Photo Credit: Norm Hall
Last season, there were too many times when an opposing team would take liberties against the Phoenix Coyotes. No one will argue that fact. So in the off-season, General Manager Michael Barnett and Head Coach Wayne Gretzky vowed to make the Coyotes a tougher team on the ice so that the Coyotes would intimidate and not be intimidated in the 2006-07 season.
Over the summer, the Coyotes began the transition of getting tougher when they traded for defenseman Nick Boynton and signed Ed Jovanovski on the first day of free agency. Then, four days later, the Coyotes made a big acquisition that would improve the club's overall toughness with the signing of free agent right wing Georges Laraque.
Laraque spent nine seasons with the Edmonton Oilers, before leaving Canada to play in the desert. When he arrived in Phoenix, he realized would take him a little while to adjust to a new city and a new team.
"I had never played with any other team (in my professional career) so that's even harder than some guys who have moved around once or twice," said Laraque. "You feel like a rookie again because everything is new to me and I've never seen anything else."
Over the course of his first handful of regular season games, Laraque wasn't producing the results Gretzky knew he could and as a result, his ice time dwindled. That was a message that the Coyotes big man received very clearly.
"I'm a man and when the greatest player tells you to step it up you have to do it and I did," said Laraque.
Laraque's game immediately improved and with a strong work ethic, the Coyotes' coaching staff took notice and rewarded Laraque with more ice-time and he is making the most of it. Over the last four games, Laraque has recorded seven points (2 goals, 5 assists) and played exactly how the Coyotes had envisioned when he was signed over the summer.
"We know he's one of the best tough guys in hockey, but his work ethic and hockey ability has been really fun to watch the last five games, six games," said Gretzky. "He's really brought an enthusiasm and enjoyment to the bench and locker room. It's really nice to see a guy like that get rewarded, and (his) whole line has been good."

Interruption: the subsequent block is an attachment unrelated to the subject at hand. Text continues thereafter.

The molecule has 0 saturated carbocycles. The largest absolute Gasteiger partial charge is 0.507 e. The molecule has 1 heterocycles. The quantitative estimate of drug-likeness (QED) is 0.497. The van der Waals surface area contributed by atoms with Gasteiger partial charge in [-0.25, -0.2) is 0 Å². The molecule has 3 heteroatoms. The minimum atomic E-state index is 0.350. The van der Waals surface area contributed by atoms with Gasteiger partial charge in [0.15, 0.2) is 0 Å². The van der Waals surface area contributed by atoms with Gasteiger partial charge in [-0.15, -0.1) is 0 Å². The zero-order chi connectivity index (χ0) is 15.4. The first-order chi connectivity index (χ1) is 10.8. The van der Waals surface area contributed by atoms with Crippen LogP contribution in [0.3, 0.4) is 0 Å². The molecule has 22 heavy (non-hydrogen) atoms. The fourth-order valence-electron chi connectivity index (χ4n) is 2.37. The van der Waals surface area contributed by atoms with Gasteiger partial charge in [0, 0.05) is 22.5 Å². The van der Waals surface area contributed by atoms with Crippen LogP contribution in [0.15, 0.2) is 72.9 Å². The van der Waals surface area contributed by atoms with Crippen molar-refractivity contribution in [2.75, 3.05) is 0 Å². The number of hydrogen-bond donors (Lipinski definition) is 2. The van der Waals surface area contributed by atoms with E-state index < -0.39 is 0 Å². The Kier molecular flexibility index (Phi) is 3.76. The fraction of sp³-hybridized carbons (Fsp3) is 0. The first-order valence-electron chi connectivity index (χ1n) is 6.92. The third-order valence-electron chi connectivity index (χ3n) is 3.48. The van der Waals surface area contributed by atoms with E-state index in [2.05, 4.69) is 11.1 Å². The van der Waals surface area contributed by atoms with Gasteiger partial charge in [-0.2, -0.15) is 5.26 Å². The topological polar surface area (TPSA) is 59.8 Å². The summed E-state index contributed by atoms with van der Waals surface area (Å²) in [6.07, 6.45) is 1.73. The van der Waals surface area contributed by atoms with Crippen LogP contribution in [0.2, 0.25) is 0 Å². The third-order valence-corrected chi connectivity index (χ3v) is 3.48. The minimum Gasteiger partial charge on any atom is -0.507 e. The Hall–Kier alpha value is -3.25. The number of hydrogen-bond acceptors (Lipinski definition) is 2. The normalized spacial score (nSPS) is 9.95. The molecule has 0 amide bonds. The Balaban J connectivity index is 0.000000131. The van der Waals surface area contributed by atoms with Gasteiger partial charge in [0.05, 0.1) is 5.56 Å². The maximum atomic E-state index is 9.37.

"It all has to do with confidence, especially when you get to a new team," said Laraque. "You get to a new team and kind of feel your way around, how the coaches are, the practices, the system and everything. It was a totally different atmosphere for me."
Just as rewarding as the points and ice-time are, is the trust the Coyotes have shown in Laraque, and he is taking it to heart.
"Now that I've been here for a while and the more and more I was around the guys and the practices, I started feeling more comfortable about the situation that I was in," said Laraque. "The coach trusts me by giving me more ice time and it really helps your confidence because when the coach gives you ice-time you want to reward them and show that they did the right thing."
Laraque understands that while the "New NHL" benefits the smaller, faster players, he also feels that it lend itself to his game as well.
"I'm a big guy and with the new rules, the (defense) can't hold you up with their stick, (or) their body and my 250-pounds (can) go to the net, I'll create space for my linemates because there are usually two guys on me and that leaves one guy open."
That is exactly what has been happening lately and linemates Oleg Saprykin and Mike Zigomanis have benefited, combining for five goals and 2 assists over the last four games.
Laraque's passion for the game is never more evident that when he scores. Whether it is smothering a teammate in celebration or plastering himself against the lass to share his excitement with the fans, there is certainly nothing dull about his celebrations.
"I get so excited that raising my arms sometimes doesn't contain my emotions enough and I have to release some of my emotion into the glass or something because I get so excited when I get a goal," said Laraque.
Based on his track record and recent play, it appears Coyotes fans will have plenty to celebrate with Laraque for the foreseeable future.